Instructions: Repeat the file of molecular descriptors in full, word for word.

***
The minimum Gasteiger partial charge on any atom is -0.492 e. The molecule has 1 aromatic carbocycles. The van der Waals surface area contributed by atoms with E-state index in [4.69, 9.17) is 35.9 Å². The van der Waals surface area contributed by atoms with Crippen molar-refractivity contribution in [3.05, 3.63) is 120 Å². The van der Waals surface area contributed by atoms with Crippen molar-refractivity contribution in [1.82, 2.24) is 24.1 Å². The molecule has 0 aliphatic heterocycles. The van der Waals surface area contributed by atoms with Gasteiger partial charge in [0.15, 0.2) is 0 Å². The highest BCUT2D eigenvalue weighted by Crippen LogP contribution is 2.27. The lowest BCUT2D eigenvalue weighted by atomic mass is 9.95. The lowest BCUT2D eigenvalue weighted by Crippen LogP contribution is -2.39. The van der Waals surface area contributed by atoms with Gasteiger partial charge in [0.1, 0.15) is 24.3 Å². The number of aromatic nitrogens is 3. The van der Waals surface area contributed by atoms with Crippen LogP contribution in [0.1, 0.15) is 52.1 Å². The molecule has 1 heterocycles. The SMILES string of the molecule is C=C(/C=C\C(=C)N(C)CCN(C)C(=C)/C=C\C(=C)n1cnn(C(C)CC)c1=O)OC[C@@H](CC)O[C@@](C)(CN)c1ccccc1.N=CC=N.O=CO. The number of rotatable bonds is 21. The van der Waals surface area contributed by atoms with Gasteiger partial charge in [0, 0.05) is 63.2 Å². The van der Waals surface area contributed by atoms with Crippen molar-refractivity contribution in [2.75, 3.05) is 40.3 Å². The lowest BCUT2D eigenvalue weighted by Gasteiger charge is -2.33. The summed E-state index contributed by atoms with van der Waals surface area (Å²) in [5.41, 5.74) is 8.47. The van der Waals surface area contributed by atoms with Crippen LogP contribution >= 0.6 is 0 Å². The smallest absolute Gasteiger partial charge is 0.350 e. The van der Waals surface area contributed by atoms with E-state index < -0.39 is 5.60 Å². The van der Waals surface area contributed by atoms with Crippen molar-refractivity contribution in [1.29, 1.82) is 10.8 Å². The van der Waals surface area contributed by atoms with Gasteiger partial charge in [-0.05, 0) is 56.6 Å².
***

The minimum Gasteiger partial charge on any atom is -0.492 e. The molecule has 1 aromatic carbocycles. The van der Waals surface area contributed by atoms with E-state index in [4.69, 9.17) is 35.9 Å². The van der Waals surface area contributed by atoms with Crippen molar-refractivity contribution in [3.05, 3.63) is 120 Å². The van der Waals surface area contributed by atoms with Crippen molar-refractivity contribution in [1.82, 2.24) is 24.1 Å². The molecule has 0 aliphatic heterocycles. The van der Waals surface area contributed by atoms with Gasteiger partial charge in [0.15, 0.2) is 0 Å². The highest BCUT2D eigenvalue weighted by Crippen LogP contribution is 2.27. The lowest BCUT2D eigenvalue weighted by atomic mass is 9.95. The lowest BCUT2D eigenvalue weighted by Crippen LogP contribution is -2.39. The van der Waals surface area contributed by atoms with Gasteiger partial charge in [0.1, 0.15) is 24.3 Å². The number of aromatic nitrogens is 3. The van der Waals surface area contributed by atoms with Crippen LogP contribution in [0.1, 0.15) is 52.1 Å². The molecule has 1 heterocycles. The SMILES string of the molecule is C=C(/C=C\C(=C)N(C)CCN(C)C(=C)/C=C\C(=C)n1cnn(C(C)CC)c1=O)OC[C@@H](CC)O[C@@](C)(CN)c1ccccc1.N=CC=N.O=CO. The number of rotatable bonds is 21. The van der Waals surface area contributed by atoms with Gasteiger partial charge in [0, 0.05) is 63.2 Å². The van der Waals surface area contributed by atoms with Crippen molar-refractivity contribution in [2.75, 3.05) is 40.3 Å². The lowest BCUT2D eigenvalue weighted by Gasteiger charge is -2.33. The summed E-state index contributed by atoms with van der Waals surface area (Å²) in [5.41, 5.74) is 8.47. The van der Waals surface area contributed by atoms with Crippen LogP contribution >= 0.6 is 0 Å². The smallest absolute Gasteiger partial charge is 0.350 e. The van der Waals surface area contributed by atoms with E-state index < -0.39 is 5.60 Å². The van der Waals surface area contributed by atoms with Crippen molar-refractivity contribution in [1.29, 1.82) is 10.8 Å². The van der Waals surface area contributed by atoms with Gasteiger partial charge in [-0.05, 0) is 56.6 Å².